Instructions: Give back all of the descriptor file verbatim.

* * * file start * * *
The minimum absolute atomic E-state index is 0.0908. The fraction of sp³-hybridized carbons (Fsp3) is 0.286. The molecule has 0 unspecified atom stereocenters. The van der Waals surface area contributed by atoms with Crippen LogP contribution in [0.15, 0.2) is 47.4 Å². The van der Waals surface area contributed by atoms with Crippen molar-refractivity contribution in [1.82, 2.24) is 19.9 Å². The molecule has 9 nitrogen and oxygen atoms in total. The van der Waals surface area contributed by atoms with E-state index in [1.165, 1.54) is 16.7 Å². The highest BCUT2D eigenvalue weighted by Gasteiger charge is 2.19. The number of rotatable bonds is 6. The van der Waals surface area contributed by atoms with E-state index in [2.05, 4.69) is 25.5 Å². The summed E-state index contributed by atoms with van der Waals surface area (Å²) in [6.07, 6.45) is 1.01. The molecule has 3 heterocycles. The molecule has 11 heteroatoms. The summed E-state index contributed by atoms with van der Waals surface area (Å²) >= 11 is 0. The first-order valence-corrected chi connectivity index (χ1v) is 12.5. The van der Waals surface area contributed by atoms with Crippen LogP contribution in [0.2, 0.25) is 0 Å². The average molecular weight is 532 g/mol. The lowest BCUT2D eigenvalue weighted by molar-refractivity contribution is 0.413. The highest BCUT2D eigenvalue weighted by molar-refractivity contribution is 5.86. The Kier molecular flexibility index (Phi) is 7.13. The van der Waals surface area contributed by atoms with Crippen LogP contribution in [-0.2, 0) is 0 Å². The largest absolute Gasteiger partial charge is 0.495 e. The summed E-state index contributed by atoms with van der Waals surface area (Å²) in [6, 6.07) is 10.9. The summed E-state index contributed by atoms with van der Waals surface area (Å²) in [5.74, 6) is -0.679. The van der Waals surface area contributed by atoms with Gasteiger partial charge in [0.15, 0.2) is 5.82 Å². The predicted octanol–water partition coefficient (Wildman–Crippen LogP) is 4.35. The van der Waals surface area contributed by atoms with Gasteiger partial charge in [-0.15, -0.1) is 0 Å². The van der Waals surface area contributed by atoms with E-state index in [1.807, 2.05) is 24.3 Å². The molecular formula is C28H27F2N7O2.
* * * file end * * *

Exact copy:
The minimum absolute atomic E-state index is 0.0908. The fraction of sp³-hybridized carbons (Fsp3) is 0.286. The molecule has 0 unspecified atom stereocenters. The van der Waals surface area contributed by atoms with Crippen LogP contribution in [0.15, 0.2) is 47.4 Å². The van der Waals surface area contributed by atoms with Crippen molar-refractivity contribution in [1.82, 2.24) is 19.9 Å². The molecule has 9 nitrogen and oxygen atoms in total. The van der Waals surface area contributed by atoms with E-state index in [1.165, 1.54) is 16.7 Å². The highest BCUT2D eigenvalue weighted by Gasteiger charge is 2.19. The number of rotatable bonds is 6. The van der Waals surface area contributed by atoms with E-state index in [2.05, 4.69) is 25.5 Å². The summed E-state index contributed by atoms with van der Waals surface area (Å²) in [6.07, 6.45) is 1.01. The molecule has 3 heterocycles. The molecule has 11 heteroatoms. The summed E-state index contributed by atoms with van der Waals surface area (Å²) >= 11 is 0. The first-order valence-corrected chi connectivity index (χ1v) is 12.5. The van der Waals surface area contributed by atoms with Crippen LogP contribution in [0.2, 0.25) is 0 Å². The average molecular weight is 532 g/mol. The lowest BCUT2D eigenvalue weighted by molar-refractivity contribution is 0.413. The highest BCUT2D eigenvalue weighted by molar-refractivity contribution is 5.86. The Kier molecular flexibility index (Phi) is 7.13. The van der Waals surface area contributed by atoms with Crippen LogP contribution in [-0.2, 0) is 0 Å². The largest absolute Gasteiger partial charge is 0.495 e. The summed E-state index contributed by atoms with van der Waals surface area (Å²) in [6, 6.07) is 10.9. The summed E-state index contributed by atoms with van der Waals surface area (Å²) in [5.74, 6) is -0.679. The van der Waals surface area contributed by atoms with Gasteiger partial charge in [0.15, 0.2) is 5.82 Å². The predicted octanol–water partition coefficient (Wildman–Crippen LogP) is 4.35. The van der Waals surface area contributed by atoms with Gasteiger partial charge in [-0.15, -0.1) is 0 Å². The van der Waals surface area contributed by atoms with E-state index in [1.807, 2.05) is 24.3 Å². The molecular formula is C28H27F2N7O2.